Tigers is ancient western Tibet: More evidence
Long live the tiger!
As regular readers will remember, in the August 2012 Flight of the Khyung, I present textual and rock art evidence suggesting that the Caspian subspecies (or an extinct Tibetan subspecies) once lived in the valleys systems of ancient western Tibet. There are numerous examples of petroglyphs of striped carnivores in this region. The most compelling rock art evidence shows striped carnivores hunting down wild ungulates. These kinds of prey-predator scenes seem to record facts of the natural history of Upper Tibet.
Here I furnish more such evidence that makes us stop and ponder the possibility that tigers once roamed in lands known as Zhang Zhung. First, though, I sound a note of caution: to confirm that the habitat of the tiger once extended into western Tibet requires paleozoological and genetic evidence. And we must wait first for experts in these areas of study to gather the requisite empirical proof from the field.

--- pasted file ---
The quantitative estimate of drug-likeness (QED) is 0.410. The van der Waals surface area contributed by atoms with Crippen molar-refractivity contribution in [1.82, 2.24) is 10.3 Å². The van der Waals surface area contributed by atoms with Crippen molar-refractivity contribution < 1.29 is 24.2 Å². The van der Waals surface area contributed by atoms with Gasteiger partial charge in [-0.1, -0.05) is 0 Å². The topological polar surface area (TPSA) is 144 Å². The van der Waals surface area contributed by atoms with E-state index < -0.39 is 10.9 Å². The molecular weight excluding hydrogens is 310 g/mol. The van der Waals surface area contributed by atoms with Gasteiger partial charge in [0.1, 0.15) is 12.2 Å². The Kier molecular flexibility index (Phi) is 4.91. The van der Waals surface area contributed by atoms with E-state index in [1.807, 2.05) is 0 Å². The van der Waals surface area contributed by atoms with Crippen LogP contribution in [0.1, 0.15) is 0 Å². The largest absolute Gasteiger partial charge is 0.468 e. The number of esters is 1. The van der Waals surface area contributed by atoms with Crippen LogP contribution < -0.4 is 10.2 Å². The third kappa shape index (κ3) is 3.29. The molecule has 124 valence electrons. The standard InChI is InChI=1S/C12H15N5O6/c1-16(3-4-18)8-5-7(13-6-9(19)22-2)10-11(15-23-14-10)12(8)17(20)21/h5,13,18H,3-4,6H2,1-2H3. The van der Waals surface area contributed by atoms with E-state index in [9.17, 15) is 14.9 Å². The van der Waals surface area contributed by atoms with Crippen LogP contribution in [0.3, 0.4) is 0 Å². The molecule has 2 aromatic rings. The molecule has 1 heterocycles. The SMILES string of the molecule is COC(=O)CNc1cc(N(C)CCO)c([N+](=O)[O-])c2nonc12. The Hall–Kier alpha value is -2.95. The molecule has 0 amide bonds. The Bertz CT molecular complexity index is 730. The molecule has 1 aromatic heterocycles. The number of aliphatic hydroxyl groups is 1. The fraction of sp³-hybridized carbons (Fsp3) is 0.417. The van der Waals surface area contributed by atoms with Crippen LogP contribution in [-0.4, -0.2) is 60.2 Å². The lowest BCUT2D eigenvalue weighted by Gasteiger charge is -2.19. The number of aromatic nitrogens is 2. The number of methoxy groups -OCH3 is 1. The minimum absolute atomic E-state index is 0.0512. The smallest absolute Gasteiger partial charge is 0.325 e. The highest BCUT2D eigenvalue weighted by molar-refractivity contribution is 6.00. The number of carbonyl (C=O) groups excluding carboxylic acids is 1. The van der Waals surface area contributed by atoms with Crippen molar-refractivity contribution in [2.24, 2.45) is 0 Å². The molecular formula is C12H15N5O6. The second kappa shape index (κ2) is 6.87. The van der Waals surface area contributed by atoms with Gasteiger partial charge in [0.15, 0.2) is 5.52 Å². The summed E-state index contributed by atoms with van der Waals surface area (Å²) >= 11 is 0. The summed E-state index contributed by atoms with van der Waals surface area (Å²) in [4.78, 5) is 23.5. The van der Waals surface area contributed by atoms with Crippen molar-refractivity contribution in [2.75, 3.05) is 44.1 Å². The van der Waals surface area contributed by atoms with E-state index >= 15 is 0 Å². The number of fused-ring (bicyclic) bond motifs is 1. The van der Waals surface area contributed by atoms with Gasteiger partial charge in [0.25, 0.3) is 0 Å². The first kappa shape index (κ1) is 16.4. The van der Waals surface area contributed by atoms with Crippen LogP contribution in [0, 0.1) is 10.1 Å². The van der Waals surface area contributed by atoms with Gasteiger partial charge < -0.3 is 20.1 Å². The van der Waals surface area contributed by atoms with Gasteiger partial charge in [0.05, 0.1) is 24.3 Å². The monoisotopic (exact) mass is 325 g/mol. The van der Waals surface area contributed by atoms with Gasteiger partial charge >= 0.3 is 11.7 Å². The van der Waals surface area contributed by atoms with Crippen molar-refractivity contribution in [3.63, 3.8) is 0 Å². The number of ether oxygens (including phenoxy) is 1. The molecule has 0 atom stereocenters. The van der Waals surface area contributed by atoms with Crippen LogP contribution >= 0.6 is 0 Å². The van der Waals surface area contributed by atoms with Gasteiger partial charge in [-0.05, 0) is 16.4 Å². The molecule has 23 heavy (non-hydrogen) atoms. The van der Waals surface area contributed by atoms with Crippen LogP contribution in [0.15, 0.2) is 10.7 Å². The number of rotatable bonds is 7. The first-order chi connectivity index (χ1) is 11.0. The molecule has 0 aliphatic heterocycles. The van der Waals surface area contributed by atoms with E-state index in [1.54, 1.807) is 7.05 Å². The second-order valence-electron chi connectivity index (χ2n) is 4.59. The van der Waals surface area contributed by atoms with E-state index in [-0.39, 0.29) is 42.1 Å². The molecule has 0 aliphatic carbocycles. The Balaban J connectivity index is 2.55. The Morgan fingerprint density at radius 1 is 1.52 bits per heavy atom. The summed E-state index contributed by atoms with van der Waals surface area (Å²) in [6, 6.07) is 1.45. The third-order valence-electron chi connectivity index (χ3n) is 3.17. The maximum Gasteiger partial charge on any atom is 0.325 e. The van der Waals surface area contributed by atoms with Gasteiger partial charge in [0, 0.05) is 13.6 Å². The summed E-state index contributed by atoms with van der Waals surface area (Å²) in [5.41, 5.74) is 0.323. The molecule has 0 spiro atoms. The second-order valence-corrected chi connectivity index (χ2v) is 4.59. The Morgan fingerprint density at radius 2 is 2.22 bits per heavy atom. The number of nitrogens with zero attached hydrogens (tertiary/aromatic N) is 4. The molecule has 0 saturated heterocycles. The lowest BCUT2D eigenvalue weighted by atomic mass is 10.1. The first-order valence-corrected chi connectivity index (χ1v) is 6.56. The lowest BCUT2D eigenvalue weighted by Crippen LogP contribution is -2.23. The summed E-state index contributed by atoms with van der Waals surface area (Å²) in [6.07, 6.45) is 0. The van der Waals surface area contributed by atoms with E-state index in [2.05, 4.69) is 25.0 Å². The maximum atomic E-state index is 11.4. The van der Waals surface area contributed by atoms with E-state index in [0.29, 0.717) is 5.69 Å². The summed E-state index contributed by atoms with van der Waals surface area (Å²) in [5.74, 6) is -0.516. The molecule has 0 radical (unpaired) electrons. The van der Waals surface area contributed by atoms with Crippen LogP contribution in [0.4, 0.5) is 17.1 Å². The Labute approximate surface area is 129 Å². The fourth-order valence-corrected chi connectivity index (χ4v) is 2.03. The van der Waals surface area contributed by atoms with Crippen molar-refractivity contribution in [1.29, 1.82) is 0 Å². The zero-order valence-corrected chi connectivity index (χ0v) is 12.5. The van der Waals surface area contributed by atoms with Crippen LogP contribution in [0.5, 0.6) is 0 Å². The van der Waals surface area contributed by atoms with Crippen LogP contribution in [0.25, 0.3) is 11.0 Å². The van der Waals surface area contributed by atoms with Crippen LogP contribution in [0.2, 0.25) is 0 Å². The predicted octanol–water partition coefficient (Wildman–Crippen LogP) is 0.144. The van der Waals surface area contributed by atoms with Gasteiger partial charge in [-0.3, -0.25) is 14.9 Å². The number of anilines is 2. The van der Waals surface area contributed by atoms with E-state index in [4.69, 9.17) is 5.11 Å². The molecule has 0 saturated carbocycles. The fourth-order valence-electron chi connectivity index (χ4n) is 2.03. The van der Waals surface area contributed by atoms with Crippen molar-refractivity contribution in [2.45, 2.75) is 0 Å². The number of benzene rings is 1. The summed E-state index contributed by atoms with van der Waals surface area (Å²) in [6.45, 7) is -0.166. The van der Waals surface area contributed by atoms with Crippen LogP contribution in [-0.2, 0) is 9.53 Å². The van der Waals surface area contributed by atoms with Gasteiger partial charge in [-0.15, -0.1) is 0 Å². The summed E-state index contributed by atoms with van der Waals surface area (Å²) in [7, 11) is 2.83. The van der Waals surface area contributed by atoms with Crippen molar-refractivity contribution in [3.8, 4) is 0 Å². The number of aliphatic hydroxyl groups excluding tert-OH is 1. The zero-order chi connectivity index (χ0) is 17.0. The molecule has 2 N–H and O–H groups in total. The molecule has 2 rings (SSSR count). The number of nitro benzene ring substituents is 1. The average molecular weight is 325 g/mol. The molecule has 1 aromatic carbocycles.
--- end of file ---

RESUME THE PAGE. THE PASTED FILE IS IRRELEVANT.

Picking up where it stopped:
There is yet another piece of evidence that suggests tigers may have been native to western Tibet. This evidence is textual in nature. In the Old Tibetan funerary ritual text known as Sha ru shul ston rabs, there is an origins myth that describes an impending epic struggle as follows: “It would be an example of the grinding of the teeth [and horns] of the tiger and [wild] yak joined in combat” (So ’dar (C.T. = brdar) ba ’ǐ dpe ni / stag dang g.yag la blangs so //). While this account may be metaphorical in nature rather than an expression of an ancient ecological reality, companion origins myths in the text are localized in far western Tibet. The narratives they contain are explicitly set in the headwaters region of the Sutlej, Karnali, Brahmaputra, and Indus rivers (Chu-bo bzhi), as is the ‘tiger’ rock art shown above.